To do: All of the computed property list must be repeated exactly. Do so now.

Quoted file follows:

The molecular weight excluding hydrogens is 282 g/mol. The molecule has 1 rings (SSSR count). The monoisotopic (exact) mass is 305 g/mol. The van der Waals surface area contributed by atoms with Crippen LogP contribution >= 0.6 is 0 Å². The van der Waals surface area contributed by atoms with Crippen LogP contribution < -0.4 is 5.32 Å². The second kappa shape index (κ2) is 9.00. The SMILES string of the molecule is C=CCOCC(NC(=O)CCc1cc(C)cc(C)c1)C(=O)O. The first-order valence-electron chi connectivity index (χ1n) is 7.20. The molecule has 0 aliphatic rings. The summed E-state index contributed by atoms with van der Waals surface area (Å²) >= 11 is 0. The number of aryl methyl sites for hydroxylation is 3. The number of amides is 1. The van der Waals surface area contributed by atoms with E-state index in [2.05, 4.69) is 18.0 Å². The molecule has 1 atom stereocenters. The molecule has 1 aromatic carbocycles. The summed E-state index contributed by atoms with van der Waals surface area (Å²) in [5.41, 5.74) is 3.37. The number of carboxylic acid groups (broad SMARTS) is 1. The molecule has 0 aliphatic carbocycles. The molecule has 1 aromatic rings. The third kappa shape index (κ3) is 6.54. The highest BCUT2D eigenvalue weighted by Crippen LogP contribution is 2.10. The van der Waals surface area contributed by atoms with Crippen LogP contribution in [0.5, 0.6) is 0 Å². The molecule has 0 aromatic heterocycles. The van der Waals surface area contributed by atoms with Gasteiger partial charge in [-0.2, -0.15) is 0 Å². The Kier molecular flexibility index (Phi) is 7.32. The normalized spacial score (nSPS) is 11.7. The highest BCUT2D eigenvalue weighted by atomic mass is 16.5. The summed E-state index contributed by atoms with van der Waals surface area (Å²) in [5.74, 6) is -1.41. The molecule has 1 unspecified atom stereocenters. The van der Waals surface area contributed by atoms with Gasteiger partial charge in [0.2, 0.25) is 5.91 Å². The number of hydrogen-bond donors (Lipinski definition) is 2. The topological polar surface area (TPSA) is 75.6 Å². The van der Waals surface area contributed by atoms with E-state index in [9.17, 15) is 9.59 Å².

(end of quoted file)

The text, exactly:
The molecular weight excluding hydrogens is 282 g/mol. The molecule has 1 rings (SSSR count). The monoisotopic (exact) mass is 305 g/mol. The van der Waals surface area contributed by atoms with Crippen LogP contribution >= 0.6 is 0 Å². The van der Waals surface area contributed by atoms with Crippen LogP contribution < -0.4 is 5.32 Å². The second kappa shape index (κ2) is 9.00. The SMILES string of the molecule is C=CCOCC(NC(=O)CCc1cc(C)cc(C)c1)C(=O)O. The first-order valence-electron chi connectivity index (χ1n) is 7.20. The molecule has 0 aliphatic rings. The summed E-state index contributed by atoms with van der Waals surface area (Å²) >= 11 is 0. The number of aryl methyl sites for hydroxylation is 3. The number of amides is 1. The van der Waals surface area contributed by atoms with E-state index in [2.05, 4.69) is 18.0 Å². The molecule has 1 atom stereocenters. The molecule has 1 aromatic carbocycles. The summed E-state index contributed by atoms with van der Waals surface area (Å²) in [5.41, 5.74) is 3.37. The number of carboxylic acid groups (broad SMARTS) is 1. The molecule has 0 aliphatic carbocycles. The molecule has 1 aromatic rings. The third kappa shape index (κ3) is 6.54. The highest BCUT2D eigenvalue weighted by Crippen LogP contribution is 2.10. The van der Waals surface area contributed by atoms with Crippen LogP contribution in [0.5, 0.6) is 0 Å². The molecule has 0 aromatic heterocycles. The van der Waals surface area contributed by atoms with Gasteiger partial charge in [-0.2, -0.15) is 0 Å². The Kier molecular flexibility index (Phi) is 7.32. The normalized spacial score (nSPS) is 11.7. The highest BCUT2D eigenvalue weighted by atomic mass is 16.5. The summed E-state index contributed by atoms with van der Waals surface area (Å²) in [5.74, 6) is -1.41. The molecule has 1 unspecified atom stereocenters. The van der Waals surface area contributed by atoms with Gasteiger partial charge in [0.2, 0.25) is 5.91 Å². The number of hydrogen-bond donors (Lipinski definition) is 2. The topological polar surface area (TPSA) is 75.6 Å². The van der Waals surface area contributed by atoms with E-state index in [9.17, 15) is 9.59 Å².